Pictured are just some of the nearly 200 women who dressed in red at a previous Heart Health Luncheon sponsored the J.C. Blair Women's Heart Health Initiative hosted by Juniata College.
To keep your heart healthy during February and throughout the entire year, the following information links are provided by the J.C. Blair's Women's Heart Health Initiative and the American Heart Association.
- Cardiovascular Health Guide
- What is a stroke?
- Heart Healthy Chicken Recipe
- Heart Healthy Recipes
JC Blair Women’s Heart Health Initiative Wants to Make a Difference...
Heart disease is the number one killer of women in the United States and Huntingdon County. One in
three women will suffer from heart disease during the course of her life. Of those women who die suddenly from heart disease, a shocking 64% have no previous symptoms of this disease. Often times, heart disease symptoms go unnoticed and untreated.
Through a private donor who lost his wife at an early age to heart disease, J.C. Blair Memorial Hospital Foundation has received funding to develop a Women’s Heart Health Initiative for residents of Huntingdon County. The goal of this initiative is to raise awareness and educate women, their families and friends, caretakers, physicians, and nurses about heart disease in women and the importance of early detection. Armed with this information, women can take an active role in improving their heart health and reducing their risk for heart disease.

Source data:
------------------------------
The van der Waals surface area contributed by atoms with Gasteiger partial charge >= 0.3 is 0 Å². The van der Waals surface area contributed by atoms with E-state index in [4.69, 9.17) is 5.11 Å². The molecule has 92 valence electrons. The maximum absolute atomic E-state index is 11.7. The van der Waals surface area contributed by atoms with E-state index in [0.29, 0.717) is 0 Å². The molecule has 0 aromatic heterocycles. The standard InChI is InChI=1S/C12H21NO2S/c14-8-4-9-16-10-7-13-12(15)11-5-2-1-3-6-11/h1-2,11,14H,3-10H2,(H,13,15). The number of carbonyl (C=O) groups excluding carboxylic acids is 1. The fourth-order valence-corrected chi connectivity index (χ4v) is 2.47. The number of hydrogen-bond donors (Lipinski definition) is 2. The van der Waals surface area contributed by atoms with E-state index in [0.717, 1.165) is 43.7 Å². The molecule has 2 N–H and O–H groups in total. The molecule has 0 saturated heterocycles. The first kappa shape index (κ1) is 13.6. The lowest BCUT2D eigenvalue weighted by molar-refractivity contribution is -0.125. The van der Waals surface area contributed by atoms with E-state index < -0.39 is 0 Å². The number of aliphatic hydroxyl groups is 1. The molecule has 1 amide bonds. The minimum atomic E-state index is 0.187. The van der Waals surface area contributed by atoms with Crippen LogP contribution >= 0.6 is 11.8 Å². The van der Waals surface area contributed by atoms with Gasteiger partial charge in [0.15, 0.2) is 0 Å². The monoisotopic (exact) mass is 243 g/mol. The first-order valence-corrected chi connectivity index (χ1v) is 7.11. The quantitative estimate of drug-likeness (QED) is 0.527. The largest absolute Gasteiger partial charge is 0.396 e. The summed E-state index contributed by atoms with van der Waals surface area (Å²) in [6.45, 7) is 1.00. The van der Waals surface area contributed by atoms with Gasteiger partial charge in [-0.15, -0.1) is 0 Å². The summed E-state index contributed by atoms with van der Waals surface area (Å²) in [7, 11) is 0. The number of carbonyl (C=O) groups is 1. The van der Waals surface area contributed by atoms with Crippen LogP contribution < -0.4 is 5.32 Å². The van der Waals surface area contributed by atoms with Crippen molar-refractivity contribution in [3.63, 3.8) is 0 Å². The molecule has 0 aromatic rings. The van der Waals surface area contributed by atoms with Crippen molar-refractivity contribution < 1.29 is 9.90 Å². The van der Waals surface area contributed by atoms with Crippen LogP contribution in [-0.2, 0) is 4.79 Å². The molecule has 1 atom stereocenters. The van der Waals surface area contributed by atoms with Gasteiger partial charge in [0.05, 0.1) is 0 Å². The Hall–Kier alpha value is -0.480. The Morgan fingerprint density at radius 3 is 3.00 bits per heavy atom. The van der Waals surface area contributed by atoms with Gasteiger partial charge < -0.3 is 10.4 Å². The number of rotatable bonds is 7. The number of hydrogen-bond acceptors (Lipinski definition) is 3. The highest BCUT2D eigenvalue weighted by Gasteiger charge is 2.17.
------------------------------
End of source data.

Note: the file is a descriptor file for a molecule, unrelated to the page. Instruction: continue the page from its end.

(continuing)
The Initiative’s activities have included:
- Educational Luncheons
- Women’s Heart Health Conferences
- Free Women’s Heart Health Screenings
- Group Presentations
- Educational Information for Physicians and Their Offices
Risk Factors for Heart Disease
What are the major risk factors that can't be changed?
- Increasing age
What are the major risk factors you can modify, treat or control by changing your lifestyle or taking
- Tobacco smoke
- High blood cholesterol
- High blood pressure
- Physical inactivity
- Obesity and overweight
Heart Attack Warning Signs
Some heart attacks are sudden and intense —the "movie heart attack," where no one doubts what's happening. But most heart attacks start slowly, with mild pain or discomfort. Often women affected aren't sure what's wrong and wait too long before getting help. Signs that mean a heart attack is happening include:
- Shortness of breath
- Unusually severe fatigue
- Sudden anxiety
- Frequent “indigestion”
- Cold Sweats
- Chest, arm, shoulder and neck discomfort of any type
- Back or jaw pain